And Atticus' other point, about Wilde, is the symbolism i talked about: the portrait of Dorian Gray is not just a portrait, but a symbol of Dorian's soul: Wilde possibly had in mind the psychological effects of seeing something on the mirror based to a degree on one's emotions.

    But allow me to claim that the OP was still not read correctly, since my other question was why pop music in particular became such a characteristic occupation of most adolescents. Was it because in the past, in pre-recorded music eras, adolescents too were so absorbed in the pop music of the day, or is it a phenomenon which speaks of other significant changes in the role and place of art?
     
  11. North King

    North King blech

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    So does it mean... whoever you want it to mean? :p

    It is a lot easier to carry a piece of music with you now.
     
  12. Earthling

    Earthling Chieftain

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    Exactly. We couldn't mention, say, music in Shakespeare works as an example, but we'd have to accept the example of a random not very popular contemporary author to mean that all literature in the past century has made heavy use of music.
     
  13. North King

    North King blech

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    It's not clear who you're agreeing with. :p
     
  14. Owen Glyndwr

    Owen Glyndwr Waiting by the Phone

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    Mind showing me to some modern novels that talk specifically about popular music?
     
  15. Whiskey_Lord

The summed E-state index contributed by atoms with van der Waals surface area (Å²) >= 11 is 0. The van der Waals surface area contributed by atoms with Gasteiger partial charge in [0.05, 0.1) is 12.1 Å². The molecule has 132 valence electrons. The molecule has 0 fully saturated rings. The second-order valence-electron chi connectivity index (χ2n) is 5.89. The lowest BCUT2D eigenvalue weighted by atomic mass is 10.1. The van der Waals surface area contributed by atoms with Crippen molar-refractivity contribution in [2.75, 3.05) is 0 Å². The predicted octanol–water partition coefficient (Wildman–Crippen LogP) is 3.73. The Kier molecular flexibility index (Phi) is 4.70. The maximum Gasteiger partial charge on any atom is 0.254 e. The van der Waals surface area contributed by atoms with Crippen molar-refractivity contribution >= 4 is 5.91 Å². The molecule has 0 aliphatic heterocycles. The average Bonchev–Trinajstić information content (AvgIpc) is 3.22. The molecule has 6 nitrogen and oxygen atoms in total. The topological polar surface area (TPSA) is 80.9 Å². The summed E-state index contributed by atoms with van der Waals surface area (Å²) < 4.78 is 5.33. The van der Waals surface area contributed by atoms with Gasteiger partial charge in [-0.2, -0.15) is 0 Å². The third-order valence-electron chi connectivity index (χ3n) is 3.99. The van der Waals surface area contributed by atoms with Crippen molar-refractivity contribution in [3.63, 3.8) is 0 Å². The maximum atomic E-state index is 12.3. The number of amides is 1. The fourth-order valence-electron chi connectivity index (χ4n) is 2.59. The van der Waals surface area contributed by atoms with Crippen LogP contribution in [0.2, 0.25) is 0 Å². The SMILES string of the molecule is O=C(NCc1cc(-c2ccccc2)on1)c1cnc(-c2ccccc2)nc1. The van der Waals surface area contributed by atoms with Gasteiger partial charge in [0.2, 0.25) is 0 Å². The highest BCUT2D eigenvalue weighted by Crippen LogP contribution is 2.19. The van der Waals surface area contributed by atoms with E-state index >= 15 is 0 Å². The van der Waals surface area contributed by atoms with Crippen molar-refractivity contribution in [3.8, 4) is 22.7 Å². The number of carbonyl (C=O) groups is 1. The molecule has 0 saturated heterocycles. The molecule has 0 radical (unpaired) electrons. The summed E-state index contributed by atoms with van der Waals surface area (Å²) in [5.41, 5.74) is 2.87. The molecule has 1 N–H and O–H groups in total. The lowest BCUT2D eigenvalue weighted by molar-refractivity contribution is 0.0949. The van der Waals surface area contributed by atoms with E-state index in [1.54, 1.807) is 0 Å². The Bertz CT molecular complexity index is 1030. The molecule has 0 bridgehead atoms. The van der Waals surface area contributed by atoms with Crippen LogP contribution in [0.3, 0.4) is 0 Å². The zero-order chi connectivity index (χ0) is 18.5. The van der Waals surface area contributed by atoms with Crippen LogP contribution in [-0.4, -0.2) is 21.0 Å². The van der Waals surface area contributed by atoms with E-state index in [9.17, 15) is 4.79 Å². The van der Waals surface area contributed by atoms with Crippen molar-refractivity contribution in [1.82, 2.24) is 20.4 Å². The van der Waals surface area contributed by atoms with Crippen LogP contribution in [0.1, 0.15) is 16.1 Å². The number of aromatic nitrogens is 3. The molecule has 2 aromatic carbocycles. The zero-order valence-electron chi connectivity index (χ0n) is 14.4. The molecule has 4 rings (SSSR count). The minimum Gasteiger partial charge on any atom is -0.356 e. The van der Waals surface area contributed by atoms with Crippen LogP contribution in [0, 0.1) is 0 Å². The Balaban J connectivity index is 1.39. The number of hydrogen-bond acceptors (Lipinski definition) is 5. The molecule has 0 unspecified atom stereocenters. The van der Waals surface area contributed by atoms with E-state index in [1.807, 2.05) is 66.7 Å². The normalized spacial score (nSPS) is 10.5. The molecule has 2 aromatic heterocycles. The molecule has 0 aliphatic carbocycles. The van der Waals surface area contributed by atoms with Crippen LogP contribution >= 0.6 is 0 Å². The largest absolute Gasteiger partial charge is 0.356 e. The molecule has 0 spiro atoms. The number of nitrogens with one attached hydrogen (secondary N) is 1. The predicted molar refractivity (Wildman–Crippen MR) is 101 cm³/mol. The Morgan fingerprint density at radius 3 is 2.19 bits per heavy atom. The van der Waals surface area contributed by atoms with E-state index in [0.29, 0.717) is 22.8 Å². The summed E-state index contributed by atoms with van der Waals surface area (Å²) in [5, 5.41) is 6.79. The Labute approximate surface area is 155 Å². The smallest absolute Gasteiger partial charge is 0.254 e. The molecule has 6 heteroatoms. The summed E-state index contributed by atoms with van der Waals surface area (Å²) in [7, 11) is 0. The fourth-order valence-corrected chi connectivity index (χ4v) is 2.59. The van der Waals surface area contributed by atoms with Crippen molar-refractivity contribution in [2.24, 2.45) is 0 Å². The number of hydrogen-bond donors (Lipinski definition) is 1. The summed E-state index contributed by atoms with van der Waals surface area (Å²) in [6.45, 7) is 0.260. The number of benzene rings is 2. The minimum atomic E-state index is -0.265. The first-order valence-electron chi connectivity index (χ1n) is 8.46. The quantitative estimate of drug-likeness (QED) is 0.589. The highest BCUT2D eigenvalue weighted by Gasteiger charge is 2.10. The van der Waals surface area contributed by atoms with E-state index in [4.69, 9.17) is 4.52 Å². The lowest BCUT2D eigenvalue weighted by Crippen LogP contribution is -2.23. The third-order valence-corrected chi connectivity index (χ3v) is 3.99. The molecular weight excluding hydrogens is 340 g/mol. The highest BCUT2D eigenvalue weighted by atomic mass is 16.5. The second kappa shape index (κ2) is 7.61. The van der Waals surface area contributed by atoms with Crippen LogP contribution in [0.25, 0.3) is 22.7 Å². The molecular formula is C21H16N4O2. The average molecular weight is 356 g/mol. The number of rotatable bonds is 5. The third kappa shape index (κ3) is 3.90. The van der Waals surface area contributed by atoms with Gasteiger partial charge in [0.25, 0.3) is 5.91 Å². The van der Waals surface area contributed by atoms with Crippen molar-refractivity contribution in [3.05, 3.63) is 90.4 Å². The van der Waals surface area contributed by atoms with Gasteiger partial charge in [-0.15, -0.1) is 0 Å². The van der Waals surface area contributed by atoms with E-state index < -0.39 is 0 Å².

Whiskey_Lord Chieftain

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    I assume "classical" refers to people like Homer or Virgil.
     
  16. punkbass2000

    punkbass2000 Des An artiste

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    I think music, at least at first, was more of a handy way for reciting a culture's stories. When and where this changed, exactly, is difficult to determine.
     
  17. SpiritWolf

    SpiritWolf Chieftain

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    Wasn't music "the art that all arts aspired to be" in the 19th century? Its purely abstract medium perfectly suited the Romantic aims and goals of self-expression.

    But yeah, the game changer for music in the 20th century was the invention of recordings. Before recordings, people learned instruments to have music (besides pure vocal music) in their lives, and in the 19th century it was very common for any middle class family to have at least a piano in the house (especially since the industrial revolution made mass-production of instruments cheaper). With the advent of recordings, there was no longer such a need to learn instruments, and people went from a society of music makers to one primarily of music consumers.
     
  18. Plotinus

    Plotinus Philosopher Administrator

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    I suppose an obvious example would be Nick Hornby's About A Boy, in which Kurt Cobain is a recurring theme. But it's not really about music, it's about Cobain as an icon. I'm sure there are novels with music-related settings (e.g. one might have a novel about a rock star, although I can't think of any off-hand). But it seems to me that what Kyriakos is talking about is novels on other subjects where music is incidentally shown happening but isn't the theme. Or have I got this wrong?